In my parents’ day, if they had questions on child rearing, all they had were a few books and the advice of their own parents. And as any parent will tell you, grandparents are never shy about giving their children advice on how to raise their own children.
But something strange and new happened to my grandparents’ generation, something that came along and fundamentally changed the way people interact with each other: television. Now families no longer had to speak to each other, they had the TV to turn their attention to. The generation before had the same experience with radio.
Inevitably, the TV lost some of its luster when parents realized that staring all day at “the idiot box,” as my parents called it, was turning their kids’ brains to mush. My parents’ generation was no different when Ataris, Nintendos, and eventually Xboxes started taking over.
So my parents did the same thing their parents had done, the same thing any caring parent would do—they turned off the idiot box despite our screaming, told us to go outside and make friends, and do something.
No matter how much we complained, the idiot box stayed off, and off we stomped outside. Then something amazing happened—we invented games with balls and sticks and bottle caps, we rode our bikes, and we made friends with the other neighborhood kids whose parents had also told them only to be inside before the streetlights turned on. Sure, there were a few kids we never saw, the ones who seemed to spend every waking moment glued to the screen. And we were jealous of those damned lucky kids.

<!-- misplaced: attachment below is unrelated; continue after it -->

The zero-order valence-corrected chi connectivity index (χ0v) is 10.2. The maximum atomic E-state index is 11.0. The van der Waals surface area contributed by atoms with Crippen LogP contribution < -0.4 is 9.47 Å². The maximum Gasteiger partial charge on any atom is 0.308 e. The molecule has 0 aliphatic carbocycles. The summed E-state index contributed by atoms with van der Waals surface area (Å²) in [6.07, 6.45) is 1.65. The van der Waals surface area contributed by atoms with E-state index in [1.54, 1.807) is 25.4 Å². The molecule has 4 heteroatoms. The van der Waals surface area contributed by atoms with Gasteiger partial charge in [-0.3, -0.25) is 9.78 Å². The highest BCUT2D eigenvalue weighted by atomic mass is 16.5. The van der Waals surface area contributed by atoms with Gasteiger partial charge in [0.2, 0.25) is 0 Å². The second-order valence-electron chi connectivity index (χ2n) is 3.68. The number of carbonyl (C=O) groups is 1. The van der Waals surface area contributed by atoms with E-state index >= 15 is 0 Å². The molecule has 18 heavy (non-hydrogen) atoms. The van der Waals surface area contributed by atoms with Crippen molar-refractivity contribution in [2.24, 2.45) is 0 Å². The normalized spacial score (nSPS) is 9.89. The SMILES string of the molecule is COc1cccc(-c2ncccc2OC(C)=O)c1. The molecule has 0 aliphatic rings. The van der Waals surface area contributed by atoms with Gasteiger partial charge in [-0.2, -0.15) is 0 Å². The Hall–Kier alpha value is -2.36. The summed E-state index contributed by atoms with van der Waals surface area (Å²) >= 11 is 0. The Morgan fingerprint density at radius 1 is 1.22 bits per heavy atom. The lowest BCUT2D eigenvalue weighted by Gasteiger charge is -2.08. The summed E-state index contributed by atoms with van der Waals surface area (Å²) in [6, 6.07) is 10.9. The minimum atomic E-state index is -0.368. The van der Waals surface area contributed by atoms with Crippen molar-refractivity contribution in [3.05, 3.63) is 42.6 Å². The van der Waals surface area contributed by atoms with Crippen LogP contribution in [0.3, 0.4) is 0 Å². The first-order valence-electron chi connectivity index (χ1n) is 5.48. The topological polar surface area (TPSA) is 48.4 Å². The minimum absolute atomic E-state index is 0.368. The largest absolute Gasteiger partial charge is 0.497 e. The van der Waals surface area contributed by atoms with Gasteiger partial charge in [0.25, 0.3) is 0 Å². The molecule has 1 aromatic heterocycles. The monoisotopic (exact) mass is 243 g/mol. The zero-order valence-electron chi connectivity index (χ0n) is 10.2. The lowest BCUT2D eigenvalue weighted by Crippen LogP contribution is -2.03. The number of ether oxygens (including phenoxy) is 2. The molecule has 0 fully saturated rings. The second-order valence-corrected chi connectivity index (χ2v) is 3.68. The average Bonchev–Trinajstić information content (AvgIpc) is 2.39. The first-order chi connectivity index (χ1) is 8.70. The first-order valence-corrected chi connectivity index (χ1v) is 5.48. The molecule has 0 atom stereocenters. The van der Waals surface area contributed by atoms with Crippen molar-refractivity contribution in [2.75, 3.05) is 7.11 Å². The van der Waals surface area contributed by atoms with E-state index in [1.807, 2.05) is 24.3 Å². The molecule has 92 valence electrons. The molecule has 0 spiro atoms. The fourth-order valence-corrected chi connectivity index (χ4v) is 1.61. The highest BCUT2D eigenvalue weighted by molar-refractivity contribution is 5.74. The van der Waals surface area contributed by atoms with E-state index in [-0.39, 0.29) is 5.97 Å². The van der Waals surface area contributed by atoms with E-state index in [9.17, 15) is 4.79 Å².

My parents’ generation was sailing through uncharted waters. Home video game consoles were a new technology, and nothing like it had existed before. Surely this was worse than television! How had their grandparents handled the radio? And how had their parents handled the idiot box? How were they supposed to know what to do?
They had no idea. They just made it up as they went along.
These days parents have a much more daunting task—dealing with the overwhelming ubiquity of the Internet. Everyone has a smartphone, iPad, iPod Touch, tablet, laptop, netbook, Chromebook, or something that has instant access to the entirety of human knowledge and myriad games and pictures and other distractions. In my house alone we have a desktop computer, three laptops, three iPads, four iPhones, and a netbook. And my children, aged 8 and 4, know how to use all of them.
So how in the world is a parent supposed to respond when a child wants to do nothing more than stare at an iPod playing Crossy Road on a beautiful sunny day? When teens go to their room for bed, how many willingly put their phones down and actually go to sleep? How many stay up for hours talking, texting, playing games, browsing Instagram, or doing other things they’d rather their parents not know about?
The easy answer is to say “no,” take the phone away for good, and cut off all Internet access, but that’s not enough. It’s also a great way to change a normal teenager into a rebellious monster.
Most children don’t understand that their brains continue to develop until they are in their mid-20s. All they know is that they want to check what their Facebook friends are up to, and they want it—no, need it—now. Most are not able to self-regulate and would spend more time than they should if allowed, and parents, myself included, seem to think that more screen time leads to, well, bad things.